A Rwandan man suspected of killing a Catholic priest in west France had previously been asked to leave the country three times, stirring debate among politicians over the French deportation system.
Father Olivier Maire, 61, was found dead in a bedroom in the living quarters of the missionary priests of Montfortains, in Vendée, on Monday, August 9.
Initial investigations indicate that the priest, who was in charge of the religious community, died after receiving several blows to the head.
Earlier that morning, another man handed himself into the gendarmerie in nearby Mortagne-sur-Sèvre, and admitted to murdering the priest.
Emmanuel Abayisenga, a Rwandan citizen and practising Catholic, has since been taken into police custody and admitted to a psychiatric hospital.
Mr Abayisenga was a volunteer worker at Father Maire’s church who lived with members of the congregation. He reportedly suffers from serious mental health problems and is a suspect in an arson attack on Nantes cathedral in July 2020.
Suspect asked to leave France three times
Since arriving in France in 2012, Mr Abayisenga has been issued with an OQTF (Obligation de quitter la France) three times, meaning he has been officially ordered to leave the country, and return to Rwanda where he is a citizen.
The first two orders were cancelled by administrative courts in Nantes in 2016 and 2017 following appeals.
The third, given in November 2019, could not be enforced in the following months as Mr Abayisenga was awaiting trial for starting a fire in Nantes cathedral in July 2020.
After being imprisoned for a few months following the fire, he was placed under judicial supervision in June 2021 and went to live with the religious community led by Olivier Maire in Saint-Laurent-sur-Sèvre.
Right-wing politician Marine Le Pen has since asked on Twitter why Mr Abayisenga had not been deported from France earlier. She called Mr Maire’s murder “a failure of the state”.
Minister for Justice, Eric Dupond-Moretti, responded in a Facebook post saying the priests murder should not be used as a “political weapon”.
He said: “Those who are denouncing the situation today would have shouted that the suspect was exempt from punishment if he had been removed from France and not attended trial, with no assurance that punishment would be given in his country of origin.”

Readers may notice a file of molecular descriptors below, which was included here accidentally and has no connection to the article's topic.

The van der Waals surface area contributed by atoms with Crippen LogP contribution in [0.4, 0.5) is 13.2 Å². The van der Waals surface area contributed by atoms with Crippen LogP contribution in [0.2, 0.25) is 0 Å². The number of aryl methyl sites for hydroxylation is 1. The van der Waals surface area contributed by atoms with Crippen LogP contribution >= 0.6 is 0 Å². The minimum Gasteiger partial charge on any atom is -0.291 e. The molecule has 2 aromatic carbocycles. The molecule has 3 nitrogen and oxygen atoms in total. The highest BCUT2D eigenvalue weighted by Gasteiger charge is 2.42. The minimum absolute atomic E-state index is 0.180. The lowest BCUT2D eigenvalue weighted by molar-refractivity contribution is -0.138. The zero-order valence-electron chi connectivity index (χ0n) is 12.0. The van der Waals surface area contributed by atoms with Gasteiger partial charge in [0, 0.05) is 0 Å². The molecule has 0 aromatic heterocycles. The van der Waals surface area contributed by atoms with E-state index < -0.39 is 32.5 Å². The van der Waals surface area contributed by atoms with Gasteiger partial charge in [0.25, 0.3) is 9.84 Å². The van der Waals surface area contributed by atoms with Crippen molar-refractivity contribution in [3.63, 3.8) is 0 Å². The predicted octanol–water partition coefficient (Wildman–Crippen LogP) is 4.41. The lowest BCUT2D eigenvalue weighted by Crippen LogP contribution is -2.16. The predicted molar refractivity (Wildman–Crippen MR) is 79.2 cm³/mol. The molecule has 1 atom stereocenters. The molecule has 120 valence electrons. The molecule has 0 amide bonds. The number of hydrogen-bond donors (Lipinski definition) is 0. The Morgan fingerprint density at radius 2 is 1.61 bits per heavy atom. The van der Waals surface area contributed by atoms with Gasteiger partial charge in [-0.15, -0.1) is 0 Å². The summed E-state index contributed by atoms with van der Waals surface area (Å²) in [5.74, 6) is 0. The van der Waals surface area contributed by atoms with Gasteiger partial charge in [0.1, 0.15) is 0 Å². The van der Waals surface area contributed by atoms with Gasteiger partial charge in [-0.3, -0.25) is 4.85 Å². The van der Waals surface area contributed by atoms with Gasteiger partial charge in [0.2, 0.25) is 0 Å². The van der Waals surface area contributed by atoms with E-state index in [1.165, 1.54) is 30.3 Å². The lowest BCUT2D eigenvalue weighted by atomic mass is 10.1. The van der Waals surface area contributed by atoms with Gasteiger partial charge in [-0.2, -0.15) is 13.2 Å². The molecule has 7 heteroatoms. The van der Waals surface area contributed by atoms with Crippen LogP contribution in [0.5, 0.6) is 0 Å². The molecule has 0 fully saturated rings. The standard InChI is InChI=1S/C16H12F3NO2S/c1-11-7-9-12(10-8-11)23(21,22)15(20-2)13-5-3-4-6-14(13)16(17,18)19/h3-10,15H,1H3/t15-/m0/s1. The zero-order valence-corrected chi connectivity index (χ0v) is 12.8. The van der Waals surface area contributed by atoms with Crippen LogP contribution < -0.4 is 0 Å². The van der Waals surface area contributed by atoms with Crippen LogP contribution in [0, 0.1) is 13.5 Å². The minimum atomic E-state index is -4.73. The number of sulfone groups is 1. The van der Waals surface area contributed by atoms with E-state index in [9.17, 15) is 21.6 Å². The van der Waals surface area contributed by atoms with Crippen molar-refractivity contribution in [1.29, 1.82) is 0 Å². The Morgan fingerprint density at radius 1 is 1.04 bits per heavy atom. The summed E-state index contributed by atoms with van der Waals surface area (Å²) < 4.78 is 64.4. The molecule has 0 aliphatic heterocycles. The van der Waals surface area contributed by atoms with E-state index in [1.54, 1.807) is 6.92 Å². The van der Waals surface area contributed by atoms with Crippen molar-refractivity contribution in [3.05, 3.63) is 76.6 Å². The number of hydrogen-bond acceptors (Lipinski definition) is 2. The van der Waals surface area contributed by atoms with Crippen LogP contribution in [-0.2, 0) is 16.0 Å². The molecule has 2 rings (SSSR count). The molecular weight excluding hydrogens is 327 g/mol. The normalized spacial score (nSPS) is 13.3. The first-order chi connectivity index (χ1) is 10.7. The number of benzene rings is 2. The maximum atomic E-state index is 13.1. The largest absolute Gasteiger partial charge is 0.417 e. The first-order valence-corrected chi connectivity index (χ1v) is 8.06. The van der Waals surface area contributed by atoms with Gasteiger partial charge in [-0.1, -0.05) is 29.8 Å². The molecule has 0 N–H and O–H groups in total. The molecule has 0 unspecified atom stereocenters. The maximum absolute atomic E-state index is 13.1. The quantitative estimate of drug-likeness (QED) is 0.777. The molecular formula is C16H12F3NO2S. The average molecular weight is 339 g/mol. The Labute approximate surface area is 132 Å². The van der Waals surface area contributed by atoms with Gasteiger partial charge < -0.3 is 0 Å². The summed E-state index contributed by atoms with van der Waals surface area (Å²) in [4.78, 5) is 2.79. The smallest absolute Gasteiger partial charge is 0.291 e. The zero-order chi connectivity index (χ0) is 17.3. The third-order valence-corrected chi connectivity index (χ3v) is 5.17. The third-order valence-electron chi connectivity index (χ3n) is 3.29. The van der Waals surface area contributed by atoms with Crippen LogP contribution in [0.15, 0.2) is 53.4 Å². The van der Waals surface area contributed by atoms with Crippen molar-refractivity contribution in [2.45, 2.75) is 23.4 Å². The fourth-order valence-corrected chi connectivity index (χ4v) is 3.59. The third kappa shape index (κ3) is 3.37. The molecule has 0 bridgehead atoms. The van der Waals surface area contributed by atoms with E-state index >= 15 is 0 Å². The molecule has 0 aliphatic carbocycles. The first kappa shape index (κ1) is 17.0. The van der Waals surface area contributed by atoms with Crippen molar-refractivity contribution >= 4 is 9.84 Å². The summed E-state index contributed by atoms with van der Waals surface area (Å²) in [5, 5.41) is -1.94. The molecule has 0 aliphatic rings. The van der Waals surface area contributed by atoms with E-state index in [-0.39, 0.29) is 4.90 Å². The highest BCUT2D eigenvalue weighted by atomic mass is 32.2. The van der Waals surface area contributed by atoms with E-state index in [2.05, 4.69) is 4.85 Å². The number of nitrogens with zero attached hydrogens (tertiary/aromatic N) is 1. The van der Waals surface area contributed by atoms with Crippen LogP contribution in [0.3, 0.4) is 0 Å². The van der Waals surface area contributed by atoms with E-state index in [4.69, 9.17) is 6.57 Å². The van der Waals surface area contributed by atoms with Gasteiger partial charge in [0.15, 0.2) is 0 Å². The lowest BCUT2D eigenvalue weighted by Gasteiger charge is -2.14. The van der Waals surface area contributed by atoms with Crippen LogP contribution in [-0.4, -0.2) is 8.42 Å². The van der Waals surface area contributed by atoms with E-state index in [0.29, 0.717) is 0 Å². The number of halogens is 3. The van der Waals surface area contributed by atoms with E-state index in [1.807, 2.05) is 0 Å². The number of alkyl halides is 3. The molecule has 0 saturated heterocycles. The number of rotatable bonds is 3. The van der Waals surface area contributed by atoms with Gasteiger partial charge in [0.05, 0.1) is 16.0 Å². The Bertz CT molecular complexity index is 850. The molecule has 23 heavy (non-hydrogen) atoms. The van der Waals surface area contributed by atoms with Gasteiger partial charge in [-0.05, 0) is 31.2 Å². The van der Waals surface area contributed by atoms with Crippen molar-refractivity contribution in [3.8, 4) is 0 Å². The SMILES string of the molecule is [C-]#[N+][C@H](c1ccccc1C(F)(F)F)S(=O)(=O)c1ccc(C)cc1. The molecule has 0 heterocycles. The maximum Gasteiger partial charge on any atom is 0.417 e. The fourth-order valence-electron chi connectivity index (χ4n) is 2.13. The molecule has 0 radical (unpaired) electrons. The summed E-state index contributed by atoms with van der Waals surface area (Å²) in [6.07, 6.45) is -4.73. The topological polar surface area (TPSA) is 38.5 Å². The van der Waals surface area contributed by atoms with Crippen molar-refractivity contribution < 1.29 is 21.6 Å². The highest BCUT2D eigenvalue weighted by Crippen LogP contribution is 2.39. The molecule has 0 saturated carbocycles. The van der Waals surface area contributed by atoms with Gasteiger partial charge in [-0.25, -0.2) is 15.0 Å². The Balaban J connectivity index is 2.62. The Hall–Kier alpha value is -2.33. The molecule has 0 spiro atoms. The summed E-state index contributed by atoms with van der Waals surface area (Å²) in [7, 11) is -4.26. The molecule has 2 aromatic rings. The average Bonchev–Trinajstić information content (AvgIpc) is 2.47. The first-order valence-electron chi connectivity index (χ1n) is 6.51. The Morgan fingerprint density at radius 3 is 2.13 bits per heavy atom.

What is an OQTF?
An OQTF is issued by a prefect rather than a judge, normally to people who cannot present a valid titre de séjour or have entered France illegally.
They can only be issued to citizens of countries other than France. They cannot be given to minors, parents of minors living in France, people who have regularly spent time in France in the past 20 years or people married to a French person for more than three years.
After an OQTF is issued the recipient has 30 days to contest the decision in front of an administrative judge.
In other cases, OQTF recipients can be given 48 hours to contest the decision. The shorter timeframe is usually reserved for cases where the recipient poses a threat to public safety, has tried to renew a titre de séjour for fraudulent reasons or poses a flight risk.
If the recipient cannot pay for a lawyer, they can apply for legal aid which can extend the 48-hour or 30-day deadline by anything from two to eight months.
If in either case, the recipient is still in France beyond their allowed time, the prefect will issue a IRTF (interdiction de retour sur le territoire français) banning them from returning to France for two years, or facing three years in prison if they do so.
This can also be contested within 48 hours or 30 days.
People issued with an OQTF must return to their country or origin, the country from which they entered France, or another country where they have legal ties.
The rules are different for people from the EU, Switzerland or the European Economic Area. Citizens from these countries can only be given an OQTF if they pose a serious threat to public safety or do not fulfil the conditions to be given the right to live in France.